Figure 26. SEM-BSE images for Mn-columbite and tantalite minerals and zircon in the FAG(Nwb2), Nweibi area.

clusions in zircon (Figure 29). The obtained EDS spectra for these inclusions reflect the chemical composition of uranothorite. It is mainly composed of ThO2 (51.8 wt%), SiO2 (23.7 wt%) and UO2 (18.0 wt%). Other elements present in small to minor amounts are Zr, Pb (Figure 29).

10.6. Monazite (Ce, La, Th) PO4

Monazite is the most common REE-bearing mineral, which has preferential selectivity towards the LREE and is also known as ultrastable mineral during weathering. Uranium may also occupy some of the REE sites in mona

Table 3 . Electron probe microanalyses (EPMA) of columbite, tantalite and cassiterite in Nuweibialbite granite.

Continued

Figure 27. SEM-BSE images for Mn-columbite and tantalite minerals and zircon in the FAG(Nwb2), Nweibi area.                                                 

zite [28] . It must be noted that the studied monazite mostly exist in the MAG and contains appreciable amounts of average ThO2 (4 wt%) together with Ce2O3 (50 wt%), La2O3 (12 wt%) and Nd2O3 (10 wt%). Subordinate amounts of Ca and P are also present (Table 4).

10.7. Thorite (ThSiO4)

This mineral is mainly found as inclusions in feldspars causing radiation damage of the feldspar lattice. Under

Table 4. Electron probe micro-analyses (EPMA) of Zircon, hafnium, uranium and thorium in Nuweibialbite granite.          

Continued

Figure 28. SEM-BSE images for Mn-columbo tantalite and walferitein the FAG (Nwb4), Nweibi area.                                         

the binocular microscope, thorite is mainly found as individual grains measuring at 0.1 mm in diameter (Figure 27). The EDS analysis (Figure 27) showed that thorite is Mn-rich and consists essentially of ThO2 (67%) and SiO2 (16.7%). Other elements detected in small to minor amounts are Nb, Ta, Ca, P, Nd and Zr (Figure 27 and Figure 30, Table 4).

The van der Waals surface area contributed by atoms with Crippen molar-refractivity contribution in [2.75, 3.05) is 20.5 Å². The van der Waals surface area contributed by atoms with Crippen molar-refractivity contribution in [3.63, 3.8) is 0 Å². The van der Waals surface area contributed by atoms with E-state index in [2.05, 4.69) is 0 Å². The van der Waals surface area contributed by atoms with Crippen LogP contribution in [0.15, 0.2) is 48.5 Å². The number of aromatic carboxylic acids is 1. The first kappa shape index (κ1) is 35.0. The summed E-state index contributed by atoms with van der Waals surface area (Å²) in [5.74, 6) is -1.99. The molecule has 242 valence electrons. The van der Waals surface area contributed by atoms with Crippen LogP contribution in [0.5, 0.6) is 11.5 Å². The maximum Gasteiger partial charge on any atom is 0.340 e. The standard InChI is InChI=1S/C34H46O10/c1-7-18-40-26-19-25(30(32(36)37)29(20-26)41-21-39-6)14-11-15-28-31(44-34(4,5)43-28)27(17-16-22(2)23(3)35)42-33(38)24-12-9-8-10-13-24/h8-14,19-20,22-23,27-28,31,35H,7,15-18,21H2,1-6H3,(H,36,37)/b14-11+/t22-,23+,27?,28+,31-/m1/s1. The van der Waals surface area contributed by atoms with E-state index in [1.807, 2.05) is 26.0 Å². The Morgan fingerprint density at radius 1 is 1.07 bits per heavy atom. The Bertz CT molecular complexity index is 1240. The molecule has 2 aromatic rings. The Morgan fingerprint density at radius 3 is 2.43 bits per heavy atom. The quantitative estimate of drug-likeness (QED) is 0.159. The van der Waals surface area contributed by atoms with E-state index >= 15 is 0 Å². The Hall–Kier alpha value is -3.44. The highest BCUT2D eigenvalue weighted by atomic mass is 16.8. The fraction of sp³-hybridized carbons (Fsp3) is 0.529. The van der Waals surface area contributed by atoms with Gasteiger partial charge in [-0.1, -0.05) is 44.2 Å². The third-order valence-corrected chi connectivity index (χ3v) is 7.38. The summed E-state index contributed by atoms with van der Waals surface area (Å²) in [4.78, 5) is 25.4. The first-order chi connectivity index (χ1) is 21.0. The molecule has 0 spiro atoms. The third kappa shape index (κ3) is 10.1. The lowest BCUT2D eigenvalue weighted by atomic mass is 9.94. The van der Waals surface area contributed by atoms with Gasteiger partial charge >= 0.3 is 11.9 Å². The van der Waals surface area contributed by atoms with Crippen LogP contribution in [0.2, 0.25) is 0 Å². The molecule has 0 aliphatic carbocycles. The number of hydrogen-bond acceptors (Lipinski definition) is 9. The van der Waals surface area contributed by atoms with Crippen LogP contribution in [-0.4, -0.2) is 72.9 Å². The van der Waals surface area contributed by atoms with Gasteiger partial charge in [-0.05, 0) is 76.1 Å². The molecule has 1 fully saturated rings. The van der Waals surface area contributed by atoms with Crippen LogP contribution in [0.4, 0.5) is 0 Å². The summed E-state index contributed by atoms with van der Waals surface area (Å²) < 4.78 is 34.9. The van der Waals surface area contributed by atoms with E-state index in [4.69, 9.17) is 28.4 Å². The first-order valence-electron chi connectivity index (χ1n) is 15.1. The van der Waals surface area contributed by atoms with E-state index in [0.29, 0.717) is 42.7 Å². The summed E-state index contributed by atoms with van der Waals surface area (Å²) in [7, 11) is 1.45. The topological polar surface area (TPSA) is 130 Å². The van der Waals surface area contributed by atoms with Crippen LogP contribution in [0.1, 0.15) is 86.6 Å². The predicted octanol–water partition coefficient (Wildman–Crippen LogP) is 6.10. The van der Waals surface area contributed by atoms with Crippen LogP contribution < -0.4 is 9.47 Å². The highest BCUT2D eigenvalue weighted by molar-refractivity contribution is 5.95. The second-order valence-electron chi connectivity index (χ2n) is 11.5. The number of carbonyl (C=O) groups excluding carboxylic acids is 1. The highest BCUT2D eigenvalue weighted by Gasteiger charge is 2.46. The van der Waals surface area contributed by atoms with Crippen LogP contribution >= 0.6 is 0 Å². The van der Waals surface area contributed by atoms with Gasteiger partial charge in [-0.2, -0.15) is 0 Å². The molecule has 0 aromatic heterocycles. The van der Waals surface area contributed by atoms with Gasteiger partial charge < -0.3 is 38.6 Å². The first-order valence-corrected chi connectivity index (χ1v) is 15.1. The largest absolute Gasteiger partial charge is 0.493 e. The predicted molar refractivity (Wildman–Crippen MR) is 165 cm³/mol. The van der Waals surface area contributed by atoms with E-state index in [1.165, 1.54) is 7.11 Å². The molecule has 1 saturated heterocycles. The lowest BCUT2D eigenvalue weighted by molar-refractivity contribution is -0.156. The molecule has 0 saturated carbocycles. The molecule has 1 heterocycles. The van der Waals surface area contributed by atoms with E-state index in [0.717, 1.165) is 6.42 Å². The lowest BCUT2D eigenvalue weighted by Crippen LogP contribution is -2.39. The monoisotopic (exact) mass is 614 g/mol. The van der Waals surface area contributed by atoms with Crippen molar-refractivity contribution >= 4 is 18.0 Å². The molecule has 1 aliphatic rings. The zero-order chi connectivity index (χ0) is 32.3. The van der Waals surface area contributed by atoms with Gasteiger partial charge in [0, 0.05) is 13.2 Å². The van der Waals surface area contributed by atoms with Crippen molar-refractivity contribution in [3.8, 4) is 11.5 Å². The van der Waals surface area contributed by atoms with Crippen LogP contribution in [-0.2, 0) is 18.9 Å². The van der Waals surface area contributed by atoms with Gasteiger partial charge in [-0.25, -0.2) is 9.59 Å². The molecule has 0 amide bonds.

10.8. Relationship of (Nb + Ta)-(Fe + Mn)-(Sn + Ti)

The lowest Nb/Ta ratios are observed low in the FAG whereas the MAG is characterized with the highest Nb/Ta ratios (Figure 31). The Nb enrichment of MAG and thus, their distinctly higher Nb/Ta ratio very probably reflect a different nature of the protolith (e.g., [29] ). In all of the Nweiba granites, Nb and Ta are predominantly hosted in zircon and in columbite-group minerals. The columbite-group minerals from the Nuweibi area have a

Figure 29. SEM-BSE images for zircon enriched with Hf and uranothorite minerals in the MAG(Nwb7-5), Nweibi area.                             

Figure 30. SEM-BSE images for Ixiolite, Mn-columbo tantalite and thoritein the FAG (Nwb1-10), Nweibi area.                                

highly variable ratio, ranging from 0.64 to 0.72 in MAG and from 0.42 to 0.89 in FAG (Figure 31). The increase of ratio in columbite-group minerals is typically attributed to fractional crystallization in raremetal-enriched granites and granite pegmatites [30] .

The only other known occurrenceof tapiolite in rare-metal granites was described by [31] where this mineral is associated with columbite-group minerals. In common with thetapiolite-bearing assemblage from the FAG, the crystallization of tapiolite-(Mn) occurred in the final stages of granite evolution.

These compositions, in a triangular plot of Ti, Sn vs. Fe, Mn vs. Nb, Ta lie along a linear trend between usual cassiterite, columbite and ixiolite compositions, filling a gap observed by after [32] [33] , between naturally coexisting columbite-tantalite and ixiolite (Figure 32). In this mineral the pattern of compositional zoning with